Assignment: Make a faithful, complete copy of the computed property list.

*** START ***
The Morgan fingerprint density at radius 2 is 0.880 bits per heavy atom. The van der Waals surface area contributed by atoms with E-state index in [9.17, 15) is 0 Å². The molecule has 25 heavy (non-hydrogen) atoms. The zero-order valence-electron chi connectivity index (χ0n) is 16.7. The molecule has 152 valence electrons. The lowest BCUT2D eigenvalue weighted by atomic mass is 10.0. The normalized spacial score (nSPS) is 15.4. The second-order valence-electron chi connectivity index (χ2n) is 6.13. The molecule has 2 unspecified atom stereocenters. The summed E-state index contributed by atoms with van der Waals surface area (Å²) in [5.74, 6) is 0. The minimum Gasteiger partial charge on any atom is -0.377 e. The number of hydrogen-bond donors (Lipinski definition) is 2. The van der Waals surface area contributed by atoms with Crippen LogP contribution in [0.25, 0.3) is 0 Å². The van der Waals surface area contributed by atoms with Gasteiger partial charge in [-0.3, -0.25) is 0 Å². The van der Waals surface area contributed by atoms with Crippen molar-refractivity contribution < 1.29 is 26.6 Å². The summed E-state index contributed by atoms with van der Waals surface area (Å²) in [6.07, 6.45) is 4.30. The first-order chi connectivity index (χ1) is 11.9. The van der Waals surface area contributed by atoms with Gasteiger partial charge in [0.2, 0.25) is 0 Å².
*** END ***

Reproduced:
The Morgan fingerprint density at radius 2 is 0.880 bits per heavy atom. The van der Waals surface area contributed by atoms with E-state index in [9.17, 15) is 0 Å². The molecule has 25 heavy (non-hydrogen) atoms. The zero-order valence-electron chi connectivity index (χ0n) is 16.7. The molecule has 152 valence electrons. The lowest BCUT2D eigenvalue weighted by atomic mass is 10.0. The normalized spacial score (nSPS) is 15.4. The second-order valence-electron chi connectivity index (χ2n) is 6.13. The molecule has 2 unspecified atom stereocenters. The summed E-state index contributed by atoms with van der Waals surface area (Å²) in [5.74, 6) is 0. The minimum Gasteiger partial charge on any atom is -0.377 e. The number of hydrogen-bond donors (Lipinski definition) is 2. The van der Waals surface area contributed by atoms with Crippen LogP contribution in [0.25, 0.3) is 0 Å². The van der Waals surface area contributed by atoms with Gasteiger partial charge in [-0.3, -0.25) is 0 Å². The van der Waals surface area contributed by atoms with Crippen molar-refractivity contribution < 1.29 is 26.6 Å². The summed E-state index contributed by atoms with van der Waals surface area (Å²) in [6.07, 6.45) is 4.30. The first-order chi connectivity index (χ1) is 11.9. The van der Waals surface area contributed by atoms with Gasteiger partial charge in [0.2, 0.25) is 0 Å².